19 Mar 2013

Release of medics' names 'sets precedent'

11:30 pm on 19 March 2013

A health law specialist says a court ruling allowing the naming of health professionals involved in the care of a man who died will be useful.

The parents of Zachary Gravatt have successfully challenged a coroner's court ruling that suppressed the names of four health professionals responsible for Zachary's care at Auckland City Hospital in 2009.

The coroner's court ruled that the four were not responsible for the death.

The High Court upheld that but released the names anyway.

Dr Jonathan Coates says coroners generally name those giving evidence.

He says the High Court decision provides clear guidelines and will be useful.

But nurses say they're extremely disappointed.

The High Court named three nurses and a doctor involved in the care of Mr Gravatt, 22, who died in Auckland City Hospital in 2009 after his meningitis was not diagnosed for four hours.

A coroner said the death was due to a systemic failure, not failure by the health professionals, and suppressed their names.

Though the High Court upholds that finding, it says the names should be public.

Hilary Graham-Smith of the Nurses Organisation says it's wrong for health professionals who were not at fault to be exposed in this way.

Four health professionals whose names were previously suppressed are Dr Peter Black, who has since died, and nurses Claire Child, Emma Hill, and KevinGounder. One doctor's name remains suppressed.

In his ruling, Justice Whata said a general fear of criticism should not overrule the principles of open justice and free speech.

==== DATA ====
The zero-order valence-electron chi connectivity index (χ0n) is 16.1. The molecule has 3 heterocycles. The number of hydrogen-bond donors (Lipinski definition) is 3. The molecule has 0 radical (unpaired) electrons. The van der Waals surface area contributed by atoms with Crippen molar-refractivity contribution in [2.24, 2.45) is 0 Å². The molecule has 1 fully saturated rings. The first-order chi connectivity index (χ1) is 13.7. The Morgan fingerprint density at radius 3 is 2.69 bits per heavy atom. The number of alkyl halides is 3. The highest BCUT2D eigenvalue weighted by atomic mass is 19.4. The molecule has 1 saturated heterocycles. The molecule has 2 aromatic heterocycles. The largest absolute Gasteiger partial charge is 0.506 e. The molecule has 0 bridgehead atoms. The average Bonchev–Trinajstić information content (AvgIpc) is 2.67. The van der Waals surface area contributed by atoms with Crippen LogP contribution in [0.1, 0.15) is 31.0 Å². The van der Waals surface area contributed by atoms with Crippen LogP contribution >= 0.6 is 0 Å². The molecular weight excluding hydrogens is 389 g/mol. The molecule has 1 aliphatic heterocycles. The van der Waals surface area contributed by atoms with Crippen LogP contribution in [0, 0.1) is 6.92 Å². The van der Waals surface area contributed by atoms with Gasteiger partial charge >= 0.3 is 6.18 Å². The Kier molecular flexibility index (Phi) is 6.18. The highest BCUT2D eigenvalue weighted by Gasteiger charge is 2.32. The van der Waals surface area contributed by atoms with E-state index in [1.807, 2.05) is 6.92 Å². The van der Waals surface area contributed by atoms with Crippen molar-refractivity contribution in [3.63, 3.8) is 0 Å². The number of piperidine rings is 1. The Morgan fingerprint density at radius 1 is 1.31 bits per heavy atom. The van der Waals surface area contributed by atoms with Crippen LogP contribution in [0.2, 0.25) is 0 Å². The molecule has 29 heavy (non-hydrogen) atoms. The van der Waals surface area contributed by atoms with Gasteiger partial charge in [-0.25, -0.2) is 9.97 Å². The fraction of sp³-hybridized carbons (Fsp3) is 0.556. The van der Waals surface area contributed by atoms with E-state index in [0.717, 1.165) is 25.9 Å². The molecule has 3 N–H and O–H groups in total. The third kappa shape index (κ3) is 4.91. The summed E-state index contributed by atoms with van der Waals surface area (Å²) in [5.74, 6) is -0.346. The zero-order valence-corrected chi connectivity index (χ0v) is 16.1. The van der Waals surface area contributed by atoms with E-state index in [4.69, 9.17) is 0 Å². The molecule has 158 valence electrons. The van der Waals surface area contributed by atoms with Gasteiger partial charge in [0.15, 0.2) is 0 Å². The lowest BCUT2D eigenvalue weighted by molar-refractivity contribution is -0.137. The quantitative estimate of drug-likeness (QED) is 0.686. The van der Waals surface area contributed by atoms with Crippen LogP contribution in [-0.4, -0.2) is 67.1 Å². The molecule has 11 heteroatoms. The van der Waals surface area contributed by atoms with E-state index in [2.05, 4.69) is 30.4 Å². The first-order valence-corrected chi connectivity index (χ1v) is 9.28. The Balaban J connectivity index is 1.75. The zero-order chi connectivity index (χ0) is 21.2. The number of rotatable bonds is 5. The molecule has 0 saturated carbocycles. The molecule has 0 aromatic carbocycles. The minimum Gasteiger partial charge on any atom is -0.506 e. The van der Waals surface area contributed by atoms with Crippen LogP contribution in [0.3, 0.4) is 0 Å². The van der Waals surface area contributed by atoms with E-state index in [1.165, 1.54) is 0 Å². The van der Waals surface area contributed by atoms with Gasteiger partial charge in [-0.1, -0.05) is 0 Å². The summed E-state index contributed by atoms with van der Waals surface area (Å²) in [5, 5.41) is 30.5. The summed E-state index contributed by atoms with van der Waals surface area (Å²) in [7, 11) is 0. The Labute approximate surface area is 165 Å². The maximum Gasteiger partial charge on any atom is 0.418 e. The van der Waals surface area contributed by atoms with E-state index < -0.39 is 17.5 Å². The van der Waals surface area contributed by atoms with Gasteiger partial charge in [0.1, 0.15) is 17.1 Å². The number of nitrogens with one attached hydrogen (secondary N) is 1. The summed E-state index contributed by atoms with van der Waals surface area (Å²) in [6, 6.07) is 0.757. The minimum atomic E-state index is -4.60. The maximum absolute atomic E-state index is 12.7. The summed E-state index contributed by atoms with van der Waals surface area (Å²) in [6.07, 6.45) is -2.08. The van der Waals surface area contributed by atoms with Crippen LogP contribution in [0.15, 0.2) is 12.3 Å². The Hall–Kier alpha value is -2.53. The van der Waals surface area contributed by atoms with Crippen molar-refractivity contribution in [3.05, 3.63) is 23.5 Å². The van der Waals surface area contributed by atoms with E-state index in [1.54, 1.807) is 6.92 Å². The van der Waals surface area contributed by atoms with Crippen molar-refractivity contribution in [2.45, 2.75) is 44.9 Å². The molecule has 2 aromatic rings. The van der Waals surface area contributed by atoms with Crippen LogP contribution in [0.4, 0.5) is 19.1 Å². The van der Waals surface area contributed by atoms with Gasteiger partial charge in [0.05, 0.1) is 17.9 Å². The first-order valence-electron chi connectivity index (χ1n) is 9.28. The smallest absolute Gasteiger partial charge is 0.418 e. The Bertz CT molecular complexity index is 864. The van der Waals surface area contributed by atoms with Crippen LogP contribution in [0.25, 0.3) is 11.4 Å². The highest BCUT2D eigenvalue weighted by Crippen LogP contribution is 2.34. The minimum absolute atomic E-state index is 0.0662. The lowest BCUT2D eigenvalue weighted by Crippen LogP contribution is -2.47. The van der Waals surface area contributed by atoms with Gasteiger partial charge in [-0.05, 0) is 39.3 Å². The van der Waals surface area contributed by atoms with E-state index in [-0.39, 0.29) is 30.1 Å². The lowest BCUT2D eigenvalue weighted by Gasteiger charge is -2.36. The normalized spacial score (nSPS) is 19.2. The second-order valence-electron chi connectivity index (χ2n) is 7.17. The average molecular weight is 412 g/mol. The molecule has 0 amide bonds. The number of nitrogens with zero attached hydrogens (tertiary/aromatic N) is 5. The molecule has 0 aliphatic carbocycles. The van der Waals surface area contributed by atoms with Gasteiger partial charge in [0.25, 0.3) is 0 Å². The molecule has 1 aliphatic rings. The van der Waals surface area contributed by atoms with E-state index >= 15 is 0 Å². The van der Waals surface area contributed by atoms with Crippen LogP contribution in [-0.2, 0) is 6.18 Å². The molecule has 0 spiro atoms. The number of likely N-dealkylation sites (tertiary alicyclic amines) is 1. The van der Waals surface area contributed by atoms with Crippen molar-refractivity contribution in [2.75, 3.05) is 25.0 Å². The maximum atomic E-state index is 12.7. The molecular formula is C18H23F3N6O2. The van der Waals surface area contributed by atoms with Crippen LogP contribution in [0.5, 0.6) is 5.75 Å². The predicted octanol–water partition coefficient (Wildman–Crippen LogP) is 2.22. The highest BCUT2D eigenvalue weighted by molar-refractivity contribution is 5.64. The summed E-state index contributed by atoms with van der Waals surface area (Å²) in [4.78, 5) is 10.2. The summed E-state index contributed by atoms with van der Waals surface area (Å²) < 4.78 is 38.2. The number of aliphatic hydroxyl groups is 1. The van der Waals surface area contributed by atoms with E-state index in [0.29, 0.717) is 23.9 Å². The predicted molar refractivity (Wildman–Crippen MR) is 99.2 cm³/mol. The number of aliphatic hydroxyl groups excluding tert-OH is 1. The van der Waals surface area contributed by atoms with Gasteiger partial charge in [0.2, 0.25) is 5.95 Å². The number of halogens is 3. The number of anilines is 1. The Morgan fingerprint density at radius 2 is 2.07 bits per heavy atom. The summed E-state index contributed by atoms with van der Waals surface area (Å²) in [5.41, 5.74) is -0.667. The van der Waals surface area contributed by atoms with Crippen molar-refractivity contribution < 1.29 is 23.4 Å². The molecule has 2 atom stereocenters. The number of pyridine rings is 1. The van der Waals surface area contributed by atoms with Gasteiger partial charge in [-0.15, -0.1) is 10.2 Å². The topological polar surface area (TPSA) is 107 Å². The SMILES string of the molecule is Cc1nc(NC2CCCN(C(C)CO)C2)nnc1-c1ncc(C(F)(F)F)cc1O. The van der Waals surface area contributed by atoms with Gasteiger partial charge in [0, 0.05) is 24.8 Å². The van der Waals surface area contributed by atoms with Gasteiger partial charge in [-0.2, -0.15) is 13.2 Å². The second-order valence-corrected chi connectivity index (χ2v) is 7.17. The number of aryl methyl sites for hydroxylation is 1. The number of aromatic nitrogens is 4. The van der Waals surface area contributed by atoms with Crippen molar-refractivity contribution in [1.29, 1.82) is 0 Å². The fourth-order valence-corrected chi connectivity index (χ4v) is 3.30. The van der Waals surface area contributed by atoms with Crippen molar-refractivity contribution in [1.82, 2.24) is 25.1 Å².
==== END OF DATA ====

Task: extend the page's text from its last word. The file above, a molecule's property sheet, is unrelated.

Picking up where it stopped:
And an advocate for greater openness in the health system says a decision to name doctors and nurses involved in the care of a patient who died is a surprise and precedent-setting.

Former Health and Disability Commissioner, Ron Paterson, now a professor of health law and public policy, said naming the health workers is represents a major change in practice.

Professor Paterson said he would have expected more openness in cases where health professionals have been found to be at fault, which was not the situation here.

He said the ruling could have a chilling effect on health professionals, but is also bound to lift secrecy governing other health bodies.

Ruling may hamper open disclosure, say doctors

An organisation representing senior doctors said the court's ruling may set a precedent that is risky for the maintenance of high standards.

Association of Salaried Medical Specialists' executive director Ian Powell told Radio New Zealand's Morning Report the judge had gone too far.

Mr Powell said the implications of the decision are wide, in that it could hamper open disclosure when things go wrong.

"It is more than simply discomfort for people who have not been criticised at all, they've effectively been exonerated."

He said tragedy is not the right basis to set policies and a more measured approach is needed.

Mr Gravatt's father Lance Gravatt told Morning Report he and his family are happy justice has been served.

"I felt such a huge sense of relief yesterday with the news that the ADHB (Auckland District Health Board) would not be appealing, that the judgement would be upheld, that freedom of speech and open justice prevailed."